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Government New E-vehicle Policy: Impact on Indian Markets

ICICIdirect 8 Mins 19 Mar 2024

The government of India approved the new EV policy on 15th March 2024. This new scheme has been approved to boost the Make in India initiative, which has been the top priority of the Indian Government in recent years. The scheme will promote E-vehicle with the latest technology to be manufactured in India, making India a manufacturing hub of E-vehicle. Before understanding the new EV policy in detail, first, let us look at the Indian e-vehicle market.

Indian E-Vehicle Market

India is one of the fastest-growing automotive markets in the world. When it comes to ranking, India is ranked as 3rd largest automobile market in the world, with the current market size of the automotive sector as Rs 12.5 lakh crore($ 151 billion). By 2030, the automotive sector is expected to cross Rs 24.9 lakh crore($ 300 Billion). The automotive industry contributes over 7.1% of India's GDP growth.

As per the NITI Aayog report, EV penetration in various categories in 2030 is likely to be as below:

  • Two-wheelers: 35-40%
  • Private 4 Wheelers: 9-11 %
  • Shared 4 Wheelers: 20-25%
  • Buses: 13-16%

With Such a huge opportunity, the Indian government wants no stone unturned to strengthen the EV ecosystem and make India a manufacturing hub of E-vehicles. Let us now understand the government's new EV policy, which was approved on 15th March 2024. 

Pre-requisites for operating: Scheme Details

This scheme will mainly attract investment from Global EV manufacturers and will promote India as a manufacturing destination for EVs on a global map. Below are the key highlights : 

  • Manufacturing companies have to make a minimum investment of Rs 4,150 crore($ 500 million) to set up manufacturing facilities in India. There is no upper limit.
  • The manufacturing unit should be operational and ensure to achieve a minimum of 25% & 50 %DVA (Domestic Value addition) within 3 and 5 years from the date of issuance of the approval letter by MHI (Ministry of Heavy Industries), respectively.
  • Custom duty has been reduced from 70% to 15% on EV passenger cars with a minimum CIF (Cost, Insurance, Freight) value of $ 35,000 with an upper cap limit of 8000 vehicles per year. This rate will be applicable for 5 years from the date of the issuance letter by MHI, subject to meeting the minimum investment amount of RS 4150 crore($ 500 million).
  • The duty foregone on the total number of EVs allowed for import would be limited to the investment made or Rs 6,484 crore (equal to incentive under the PLI scheme), whichever is lower. 
  • The investment commitment made by the company will have to be backed up by a bank guarantee instead of the customs duty forgone.
  • The Bank guarantee will be invoked in case of non-achievement of DVA and minimum investment criteria defined under the scheme guidelines.

Pros and Cons of the Scheme

Below are the pros of the schemes:

  • The scheme will attract huge investment from Foreign EV manufacturers (such as Tesla, Vinfast, etc.), which will boost the Indian economy.
  • With global players entering the Indian market, India will have access to the latest and cutting-edge EV technologies. 
  • India's presence on the global map in EV space will be strengthened.
  • More manufacturing units will create employment opportunities in India.
  • This will boost up the Government Initiative of ‘Atmanirbhar Bharat' and ‘Make in India'.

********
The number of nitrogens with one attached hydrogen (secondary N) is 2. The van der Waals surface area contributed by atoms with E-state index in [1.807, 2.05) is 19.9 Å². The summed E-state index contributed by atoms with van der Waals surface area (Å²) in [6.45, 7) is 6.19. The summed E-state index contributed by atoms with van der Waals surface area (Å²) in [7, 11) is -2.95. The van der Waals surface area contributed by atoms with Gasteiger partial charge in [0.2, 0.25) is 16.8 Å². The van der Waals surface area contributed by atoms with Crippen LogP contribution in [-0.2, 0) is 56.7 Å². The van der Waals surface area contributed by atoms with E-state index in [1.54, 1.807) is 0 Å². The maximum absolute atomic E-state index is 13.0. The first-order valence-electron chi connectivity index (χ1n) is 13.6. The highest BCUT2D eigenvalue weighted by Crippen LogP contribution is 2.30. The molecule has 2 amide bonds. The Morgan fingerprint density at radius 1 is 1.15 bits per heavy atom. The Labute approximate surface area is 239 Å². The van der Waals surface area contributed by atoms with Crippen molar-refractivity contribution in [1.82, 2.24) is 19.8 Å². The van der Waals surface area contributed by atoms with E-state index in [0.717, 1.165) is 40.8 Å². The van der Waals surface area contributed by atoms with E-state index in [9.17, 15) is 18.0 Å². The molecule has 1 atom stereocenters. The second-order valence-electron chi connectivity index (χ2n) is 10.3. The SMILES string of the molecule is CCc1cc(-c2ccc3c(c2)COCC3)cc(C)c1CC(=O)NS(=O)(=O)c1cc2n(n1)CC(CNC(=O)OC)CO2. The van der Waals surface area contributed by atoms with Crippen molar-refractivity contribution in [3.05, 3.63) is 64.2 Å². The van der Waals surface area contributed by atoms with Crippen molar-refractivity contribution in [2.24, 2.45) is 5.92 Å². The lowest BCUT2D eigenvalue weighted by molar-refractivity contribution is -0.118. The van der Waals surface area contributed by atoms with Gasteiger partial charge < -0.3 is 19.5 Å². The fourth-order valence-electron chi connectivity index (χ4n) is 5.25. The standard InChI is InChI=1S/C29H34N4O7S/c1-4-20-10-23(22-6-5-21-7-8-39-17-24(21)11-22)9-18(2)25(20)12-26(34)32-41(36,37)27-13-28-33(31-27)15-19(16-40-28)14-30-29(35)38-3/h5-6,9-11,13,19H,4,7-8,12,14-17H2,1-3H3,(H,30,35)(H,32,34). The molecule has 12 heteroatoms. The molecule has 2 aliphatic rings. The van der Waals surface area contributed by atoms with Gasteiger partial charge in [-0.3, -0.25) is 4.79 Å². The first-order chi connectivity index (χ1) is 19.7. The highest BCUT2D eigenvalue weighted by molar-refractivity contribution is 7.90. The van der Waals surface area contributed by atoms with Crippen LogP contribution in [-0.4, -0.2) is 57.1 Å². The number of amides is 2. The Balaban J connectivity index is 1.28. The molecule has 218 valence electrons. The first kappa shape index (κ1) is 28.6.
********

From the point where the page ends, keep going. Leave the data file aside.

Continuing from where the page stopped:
• Auto ancillary companies in India will be major beneficiaries.
  • With production happening in India, Indian consumers will be able to afford EV cars at lower prices.
  • Other benefits: reduction in import of crude oil, reduction of Air pollution.

Here are the cons of the scheme:

  • This scheme will intensify the competition for the vehicle manufacturers and auto component manufacturers already existing in India.
  • The rebate is for new EV maker entrants only. Hence, may not apply to earlier movers like Hyundai and Kia.
  • It could also potentially impact sales of luxury vehicles (German brands) with an increased entry of mid-to-premium EVs at competitive pricing.

Future of e-vehicles in India

The EV sector is doing well in India, with a projected 66% CAGR over the next decade. To remind you, these estimates came in before this policy. With the introduction of this policy, the competition is likely to increase, and we may see India achieving the above numbers sooner.

On the other hand, the adoption will largely depend on technological advancement (which will get a boost from this policy) in charging infrastructure, battery technologies, & EV components. EV components are advancing on both software and hardware fronts. Charging infrastructure is evolving, overcoming challenges with innovative solutions that are currently under the prototype stage, like Bidirectional Charging (V2G Technology) and Wireless Charging, reflecting a dynamic shift toward sustainability and convenience.

It won't be wrong to say that other than the promising trends, there are also challenges to overcome. However, with continued government support, technological advancements, and collaborative efforts, the future of electric vehicles in India appears bright, with the potential to revolutionize the country's transportation landscape and contribute to its sustainable development goals.

Opportunities for Indian e-vehicle producers

Once the new/foreign players come to India, it will expand the EV market and kickstart the transition to EVs by bringing in proven technology. After people feel confident of the technology, even the Indian e-vehicle producers will benefit from an increase in demand, as we have mentioned earlier. To take advantage of the scenario, we may see even the legacy players pushing the gears for faster adoption.

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